Say goodbye to eBay and PayPal fraudsters

FraudsterYou've no doubt received an email or two (or thirty) telling you that your PayPal account has been compromised. Or that someone has a question about an item you're not selling on eBay. And maybe you even fell for it (hey, it looked official enough) and unwittingly gave up your precious password to digital thugs who swiped it and ran amok with your identity.

Thugs, beware! As of today, it'll be much harder for these malcontents to scam unsuspecting Yahoo! Mail account owners. We've teamed up with eBay and PayPal to become the first Web mail service to block the delivery of unauthenticated eBay and PayPal emails, reducing your risks of receiving phishing scams or fraudulent emails. Our weapon is a technology Yahoo! spearheaded called DomainKeys, which uses cryptography to verify the domain of the sender. In overly simplified terms, if the email's originating domain ain't really eBay.com or PayPal.com, it ain't going through. More detailed and accurate description here. The technology will be rolled out globally over the next several weeks to all Yahoo! Mail users.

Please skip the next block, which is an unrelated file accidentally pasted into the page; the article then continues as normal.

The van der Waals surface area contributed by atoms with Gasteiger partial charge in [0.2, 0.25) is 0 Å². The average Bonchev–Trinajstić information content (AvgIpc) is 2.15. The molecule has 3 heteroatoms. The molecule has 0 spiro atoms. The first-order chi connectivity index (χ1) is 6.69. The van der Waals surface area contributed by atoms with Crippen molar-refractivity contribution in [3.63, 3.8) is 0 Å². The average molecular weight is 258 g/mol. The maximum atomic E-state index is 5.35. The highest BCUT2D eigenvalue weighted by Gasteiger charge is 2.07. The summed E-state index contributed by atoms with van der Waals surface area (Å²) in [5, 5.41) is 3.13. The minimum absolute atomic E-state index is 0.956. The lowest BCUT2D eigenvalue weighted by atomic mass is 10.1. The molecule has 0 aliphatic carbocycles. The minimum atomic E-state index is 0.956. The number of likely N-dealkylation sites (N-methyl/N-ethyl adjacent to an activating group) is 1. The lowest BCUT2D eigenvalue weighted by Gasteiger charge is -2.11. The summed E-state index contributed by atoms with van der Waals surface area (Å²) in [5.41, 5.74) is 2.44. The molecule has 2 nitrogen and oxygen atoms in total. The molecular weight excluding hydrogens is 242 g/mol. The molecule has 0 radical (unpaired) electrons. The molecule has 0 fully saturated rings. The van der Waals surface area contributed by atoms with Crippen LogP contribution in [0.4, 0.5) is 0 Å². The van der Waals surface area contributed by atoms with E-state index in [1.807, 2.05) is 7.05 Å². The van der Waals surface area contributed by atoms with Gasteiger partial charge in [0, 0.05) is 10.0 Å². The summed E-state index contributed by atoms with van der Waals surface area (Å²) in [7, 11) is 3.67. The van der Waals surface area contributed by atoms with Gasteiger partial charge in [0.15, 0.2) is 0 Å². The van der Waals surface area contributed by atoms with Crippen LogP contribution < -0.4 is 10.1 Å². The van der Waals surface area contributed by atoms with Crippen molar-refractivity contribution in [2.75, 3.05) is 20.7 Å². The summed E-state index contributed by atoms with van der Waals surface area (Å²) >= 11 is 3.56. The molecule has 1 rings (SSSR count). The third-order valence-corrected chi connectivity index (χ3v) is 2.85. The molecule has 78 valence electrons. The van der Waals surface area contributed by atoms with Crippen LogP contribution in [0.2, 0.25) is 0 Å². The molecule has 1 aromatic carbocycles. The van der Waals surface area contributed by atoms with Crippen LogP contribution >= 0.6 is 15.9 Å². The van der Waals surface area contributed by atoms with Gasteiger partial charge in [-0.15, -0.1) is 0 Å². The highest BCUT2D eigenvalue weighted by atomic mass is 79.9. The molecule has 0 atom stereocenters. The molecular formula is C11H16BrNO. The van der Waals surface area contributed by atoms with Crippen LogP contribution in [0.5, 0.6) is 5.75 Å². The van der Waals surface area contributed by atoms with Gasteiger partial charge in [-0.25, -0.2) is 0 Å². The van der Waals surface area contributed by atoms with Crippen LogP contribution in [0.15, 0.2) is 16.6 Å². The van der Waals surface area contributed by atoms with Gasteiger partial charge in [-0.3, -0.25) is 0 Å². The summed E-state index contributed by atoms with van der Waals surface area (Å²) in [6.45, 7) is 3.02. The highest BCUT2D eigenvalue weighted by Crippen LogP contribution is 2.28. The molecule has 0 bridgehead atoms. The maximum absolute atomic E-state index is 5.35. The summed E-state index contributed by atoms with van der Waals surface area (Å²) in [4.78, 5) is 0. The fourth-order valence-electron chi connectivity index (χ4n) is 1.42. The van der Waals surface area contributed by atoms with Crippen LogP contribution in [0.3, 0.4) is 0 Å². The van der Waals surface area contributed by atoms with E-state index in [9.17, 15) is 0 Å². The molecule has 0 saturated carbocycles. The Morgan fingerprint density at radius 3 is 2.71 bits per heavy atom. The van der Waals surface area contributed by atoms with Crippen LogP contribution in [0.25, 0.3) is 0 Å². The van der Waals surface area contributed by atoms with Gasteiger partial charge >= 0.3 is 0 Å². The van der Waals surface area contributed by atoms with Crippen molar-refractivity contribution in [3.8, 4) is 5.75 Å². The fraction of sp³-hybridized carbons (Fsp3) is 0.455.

DomainKeys is seeing terrific industry adoption, in part due to the widespread consensus about the promise of proposed internet standard DomainKeys Identified Mail. About 40% of the email we deliver on Yahoo! Mail is signed with DomainKeys. And we hope today's news gets the attention of information security officers at some of the more obvious phishing targets so we can help protect even more consumers from the havoc these scams wreak. We're already actively working with many financial institutions, for example, and hope to continue the momentum.

We're doing our best to make your inbox safe from bad guys. We want to make sure they don't get the best of you.

Nicki Dugan
Blog Editor